Microcontroller addict [Debraj] decided to make his own programmable sine wave generator, and was able to put it together for under $40 USD. Other than low-cost, his list of requirements was as follows:
- Dual sine wave output, synchronized
- Frequency, Amplitude, and Phase control
- Low harmonics under 1 MHz
- Scriptable via Python
The heart of the project is the Analog Devices AD9833, a complete Direct Digital Synthesis (DDS) waveform generator system on a chip. If you’ve ever rolled your own DDS using discrete ICs or in an FPGA, you can appreciate the benefit of squeezing the phase accumulator, sine lookup table, DAC, and control logic all into a single ten-pin package. [Debraj] uses AD9833 modules from the usual online vendors for a few dollars each. He synchronizes the generators by disconnecting the reference crystal on the second module and driving it from the first one. The remaining specifications are met by the inherent characteristics of the DDS system, and the scriptable interface is accomplished with an Arduino controlling the AD9833 chips and two programmable gain amplifiers (MCP6S31). We like the confidence that [Debraj] displays by sketching the initial circuit diagram with a ball-point pen — check out the sketch and the final pictorial schematic in the video below the break.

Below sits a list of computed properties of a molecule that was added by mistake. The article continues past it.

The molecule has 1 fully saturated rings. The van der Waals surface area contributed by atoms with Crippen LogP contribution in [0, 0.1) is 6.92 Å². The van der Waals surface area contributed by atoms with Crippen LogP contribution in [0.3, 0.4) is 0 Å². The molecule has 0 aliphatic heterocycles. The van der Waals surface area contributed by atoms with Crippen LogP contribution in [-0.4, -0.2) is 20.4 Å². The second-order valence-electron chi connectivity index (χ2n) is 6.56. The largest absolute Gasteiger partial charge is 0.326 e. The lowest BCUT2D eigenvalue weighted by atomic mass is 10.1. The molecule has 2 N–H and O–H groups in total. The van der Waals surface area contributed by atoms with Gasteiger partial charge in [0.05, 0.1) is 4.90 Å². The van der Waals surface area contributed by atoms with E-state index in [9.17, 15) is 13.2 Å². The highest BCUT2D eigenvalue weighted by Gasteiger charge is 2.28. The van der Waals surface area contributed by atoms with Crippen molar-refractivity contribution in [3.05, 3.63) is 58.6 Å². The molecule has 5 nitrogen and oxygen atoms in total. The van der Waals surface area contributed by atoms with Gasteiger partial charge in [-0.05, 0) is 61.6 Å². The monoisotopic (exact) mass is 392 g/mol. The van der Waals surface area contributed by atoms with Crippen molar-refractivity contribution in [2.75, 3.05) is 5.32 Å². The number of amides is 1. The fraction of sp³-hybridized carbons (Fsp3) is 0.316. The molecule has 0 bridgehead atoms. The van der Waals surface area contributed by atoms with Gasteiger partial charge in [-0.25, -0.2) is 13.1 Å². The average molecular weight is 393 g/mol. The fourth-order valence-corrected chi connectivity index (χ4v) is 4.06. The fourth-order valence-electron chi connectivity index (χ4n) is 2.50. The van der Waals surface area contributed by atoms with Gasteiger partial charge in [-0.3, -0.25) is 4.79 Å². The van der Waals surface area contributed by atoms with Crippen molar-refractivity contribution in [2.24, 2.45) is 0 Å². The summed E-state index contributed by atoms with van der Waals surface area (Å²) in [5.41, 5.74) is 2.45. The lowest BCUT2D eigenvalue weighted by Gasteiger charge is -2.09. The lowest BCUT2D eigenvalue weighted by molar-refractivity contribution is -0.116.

This is a good example of combining off-the-shelf modules to quickly build a project. This approach is great for one-off builds or as a proof-of-concept test bed that can later be spun onto a custom PCB. Another reason to use modules these days is that the modules are often in-stock but the chips are unobtainable. Though it appears [Debraj]’s only needs one of these generators, it would be an easy board to layout and build — if you can buy the parts.